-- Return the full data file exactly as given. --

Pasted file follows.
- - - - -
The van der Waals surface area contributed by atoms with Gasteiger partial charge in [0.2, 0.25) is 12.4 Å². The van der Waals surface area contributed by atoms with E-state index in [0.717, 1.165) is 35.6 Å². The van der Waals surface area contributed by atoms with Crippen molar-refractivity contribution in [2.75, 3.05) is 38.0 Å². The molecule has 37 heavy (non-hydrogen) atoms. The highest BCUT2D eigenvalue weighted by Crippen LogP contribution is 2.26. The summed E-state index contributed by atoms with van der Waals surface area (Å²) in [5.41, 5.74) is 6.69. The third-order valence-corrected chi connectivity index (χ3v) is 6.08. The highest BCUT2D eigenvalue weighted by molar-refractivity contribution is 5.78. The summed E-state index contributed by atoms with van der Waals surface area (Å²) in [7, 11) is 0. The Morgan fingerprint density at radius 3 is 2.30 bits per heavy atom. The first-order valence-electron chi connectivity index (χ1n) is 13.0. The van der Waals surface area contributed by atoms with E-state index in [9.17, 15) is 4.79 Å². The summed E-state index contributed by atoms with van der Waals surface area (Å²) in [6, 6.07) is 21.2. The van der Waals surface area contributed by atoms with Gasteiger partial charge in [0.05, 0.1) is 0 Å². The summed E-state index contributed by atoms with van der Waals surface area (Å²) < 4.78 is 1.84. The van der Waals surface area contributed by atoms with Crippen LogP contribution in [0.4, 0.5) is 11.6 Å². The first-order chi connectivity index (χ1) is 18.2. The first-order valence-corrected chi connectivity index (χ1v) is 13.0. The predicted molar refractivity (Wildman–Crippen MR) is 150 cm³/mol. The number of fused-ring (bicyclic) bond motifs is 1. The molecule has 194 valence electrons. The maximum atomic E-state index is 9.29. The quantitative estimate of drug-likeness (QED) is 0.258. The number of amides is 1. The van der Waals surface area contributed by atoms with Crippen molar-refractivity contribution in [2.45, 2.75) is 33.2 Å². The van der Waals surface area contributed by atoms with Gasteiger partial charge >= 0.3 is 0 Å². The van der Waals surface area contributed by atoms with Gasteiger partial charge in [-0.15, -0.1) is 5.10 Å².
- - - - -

The van der Waals surface area contributed by atoms with Gasteiger partial charge in [0.2, 0.25) is 12.4 Å². The van der Waals surface area contributed by atoms with E-state index in [0.717, 1.165) is 35.6 Å². The van der Waals surface area contributed by atoms with Crippen molar-refractivity contribution in [2.75, 3.05) is 38.0 Å². The molecule has 37 heavy (non-hydrogen) atoms. The highest BCUT2D eigenvalue weighted by Crippen LogP contribution is 2.26. The summed E-state index contributed by atoms with van der Waals surface area (Å²) in [5.41, 5.74) is 6.69. The third-order valence-corrected chi connectivity index (χ3v) is 6.08. The highest BCUT2D eigenvalue weighted by molar-refractivity contribution is 5.78. The summed E-state index contributed by atoms with van der Waals surface area (Å²) in [7, 11) is 0. The Morgan fingerprint density at radius 3 is 2.30 bits per heavy atom. The first-order valence-electron chi connectivity index (χ1n) is 13.0. The van der Waals surface area contributed by atoms with E-state index in [9.17, 15) is 4.79 Å². The summed E-state index contributed by atoms with van der Waals surface area (Å²) in [6, 6.07) is 21.2. The van der Waals surface area contributed by atoms with Gasteiger partial charge in [0.05, 0.1) is 0 Å². The summed E-state index contributed by atoms with van der Waals surface area (Å²) < 4.78 is 1.84. The van der Waals surface area contributed by atoms with Crippen LogP contribution in [0.4, 0.5) is 11.6 Å². The first-order chi connectivity index (χ1) is 18.2. The first-order valence-corrected chi connectivity index (χ1v) is 13.0. The predicted molar refractivity (Wildman–Crippen MR) is 150 cm³/mol. The number of fused-ring (bicyclic) bond motifs is 1. The molecule has 194 valence electrons. The maximum atomic E-state index is 9.29. The quantitative estimate of drug-likeness (QED) is 0.258. The number of amides is 1. The van der Waals surface area contributed by atoms with Crippen molar-refractivity contribution in [2.45, 2.75) is 33.2 Å². The van der Waals surface area contributed by atoms with Gasteiger partial charge >= 0.3 is 0 Å². The van der Waals surface area contributed by atoms with Gasteiger partial charge in [-0.15, -0.1) is 5.10 Å².